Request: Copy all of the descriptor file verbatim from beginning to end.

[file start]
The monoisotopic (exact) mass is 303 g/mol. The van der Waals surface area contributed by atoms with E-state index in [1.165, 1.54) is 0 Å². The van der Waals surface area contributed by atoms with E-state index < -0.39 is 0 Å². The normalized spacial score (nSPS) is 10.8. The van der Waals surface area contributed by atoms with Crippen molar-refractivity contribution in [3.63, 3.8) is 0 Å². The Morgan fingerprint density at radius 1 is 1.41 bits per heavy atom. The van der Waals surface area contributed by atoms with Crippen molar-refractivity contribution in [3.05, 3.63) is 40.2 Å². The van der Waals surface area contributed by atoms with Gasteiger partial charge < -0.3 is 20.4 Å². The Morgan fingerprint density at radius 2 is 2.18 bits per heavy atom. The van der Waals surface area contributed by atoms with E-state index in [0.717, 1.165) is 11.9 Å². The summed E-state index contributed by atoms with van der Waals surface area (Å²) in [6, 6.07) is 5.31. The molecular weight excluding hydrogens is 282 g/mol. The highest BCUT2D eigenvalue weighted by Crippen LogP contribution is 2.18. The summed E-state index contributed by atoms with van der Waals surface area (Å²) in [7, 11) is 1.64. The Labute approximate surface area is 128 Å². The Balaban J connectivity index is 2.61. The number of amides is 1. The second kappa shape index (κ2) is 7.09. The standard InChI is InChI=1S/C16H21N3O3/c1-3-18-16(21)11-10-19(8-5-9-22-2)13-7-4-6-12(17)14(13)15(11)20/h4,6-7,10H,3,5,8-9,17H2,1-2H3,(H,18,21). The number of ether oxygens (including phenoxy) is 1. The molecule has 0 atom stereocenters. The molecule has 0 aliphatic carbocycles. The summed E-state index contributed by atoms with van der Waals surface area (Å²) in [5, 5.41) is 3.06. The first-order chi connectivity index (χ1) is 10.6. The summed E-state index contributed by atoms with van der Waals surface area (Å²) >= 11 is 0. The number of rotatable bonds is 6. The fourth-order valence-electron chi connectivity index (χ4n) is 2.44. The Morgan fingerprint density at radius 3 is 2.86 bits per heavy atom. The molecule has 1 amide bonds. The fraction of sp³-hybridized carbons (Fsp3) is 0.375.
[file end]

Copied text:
The monoisotopic (exact) mass is 303 g/mol. The van der Waals surface area contributed by atoms with E-state index in [1.165, 1.54) is 0 Å². The van der Waals surface area contributed by atoms with E-state index < -0.39 is 0 Å². The normalized spacial score (nSPS) is 10.8. The van der Waals surface area contributed by atoms with Crippen molar-refractivity contribution in [3.63, 3.8) is 0 Å². The Morgan fingerprint density at radius 1 is 1.41 bits per heavy atom. The van der Waals surface area contributed by atoms with Crippen molar-refractivity contribution in [3.05, 3.63) is 40.2 Å². The van der Waals surface area contributed by atoms with Gasteiger partial charge < -0.3 is 20.4 Å². The Morgan fingerprint density at radius 2 is 2.18 bits per heavy atom. The van der Waals surface area contributed by atoms with E-state index in [0.717, 1.165) is 11.9 Å². The summed E-state index contributed by atoms with van der Waals surface area (Å²) in [6, 6.07) is 5.31. The molecular weight excluding hydrogens is 282 g/mol. The highest BCUT2D eigenvalue weighted by Crippen LogP contribution is 2.18. The summed E-state index contributed by atoms with van der Waals surface area (Å²) in [7, 11) is 1.64. The Labute approximate surface area is 128 Å². The Balaban J connectivity index is 2.61. The number of amides is 1. The second kappa shape index (κ2) is 7.09. The standard InChI is InChI=1S/C16H21N3O3/c1-3-18-16(21)11-10-19(8-5-9-22-2)13-7-4-6-12(17)14(13)15(11)20/h4,6-7,10H,3,5,8-9,17H2,1-2H3,(H,18,21). The number of ether oxygens (including phenoxy) is 1. The molecule has 0 atom stereocenters. The molecule has 0 aliphatic carbocycles. The summed E-state index contributed by atoms with van der Waals surface area (Å²) in [5, 5.41) is 3.06. The first-order chi connectivity index (χ1) is 10.6. The summed E-state index contributed by atoms with van der Waals surface area (Å²) >= 11 is 0. The number of rotatable bonds is 6. The fourth-order valence-electron chi connectivity index (χ4n) is 2.44. The Morgan fingerprint density at radius 3 is 2.86 bits per heavy atom. The molecule has 1 amide bonds. The fraction of sp³-hybridized carbons (Fsp3) is 0.375.